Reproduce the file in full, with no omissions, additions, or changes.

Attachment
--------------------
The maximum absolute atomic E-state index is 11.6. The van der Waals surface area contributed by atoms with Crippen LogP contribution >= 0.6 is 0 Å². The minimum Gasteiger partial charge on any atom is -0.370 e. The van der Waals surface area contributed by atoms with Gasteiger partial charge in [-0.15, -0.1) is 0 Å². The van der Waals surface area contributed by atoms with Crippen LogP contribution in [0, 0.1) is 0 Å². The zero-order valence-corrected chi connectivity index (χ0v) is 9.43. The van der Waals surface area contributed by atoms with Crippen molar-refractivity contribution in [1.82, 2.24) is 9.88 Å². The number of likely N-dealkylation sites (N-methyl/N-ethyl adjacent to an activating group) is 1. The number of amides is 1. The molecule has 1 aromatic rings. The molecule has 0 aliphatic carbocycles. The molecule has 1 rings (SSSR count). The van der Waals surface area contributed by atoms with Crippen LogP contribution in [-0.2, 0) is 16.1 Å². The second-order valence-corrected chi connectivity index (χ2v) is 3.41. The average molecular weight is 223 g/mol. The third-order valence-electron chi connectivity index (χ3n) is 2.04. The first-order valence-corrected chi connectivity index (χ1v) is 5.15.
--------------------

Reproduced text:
The maximum absolute atomic E-state index is 11.6. The van der Waals surface area contributed by atoms with Crippen LogP contribution >= 0.6 is 0 Å². The minimum Gasteiger partial charge on any atom is -0.370 e. The van der Waals surface area contributed by atoms with Gasteiger partial charge in [-0.15, -0.1) is 0 Å². The van der Waals surface area contributed by atoms with Crippen LogP contribution in [0, 0.1) is 0 Å². The zero-order valence-corrected chi connectivity index (χ0v) is 9.43. The van der Waals surface area contributed by atoms with Crippen molar-refractivity contribution in [1.82, 2.24) is 9.88 Å². The number of likely N-dealkylation sites (N-methyl/N-ethyl adjacent to an activating group) is 1. The number of amides is 1. The molecule has 1 aromatic rings. The molecule has 0 aliphatic carbocycles. The molecule has 1 rings (SSSR count). The van der Waals surface area contributed by atoms with Crippen LogP contribution in [-0.2, 0) is 16.1 Å². The second-order valence-corrected chi connectivity index (χ2v) is 3.41. The average molecular weight is 223 g/mol. The third-order valence-electron chi connectivity index (χ3n) is 2.04. The first-order valence-corrected chi connectivity index (χ1v) is 5.15.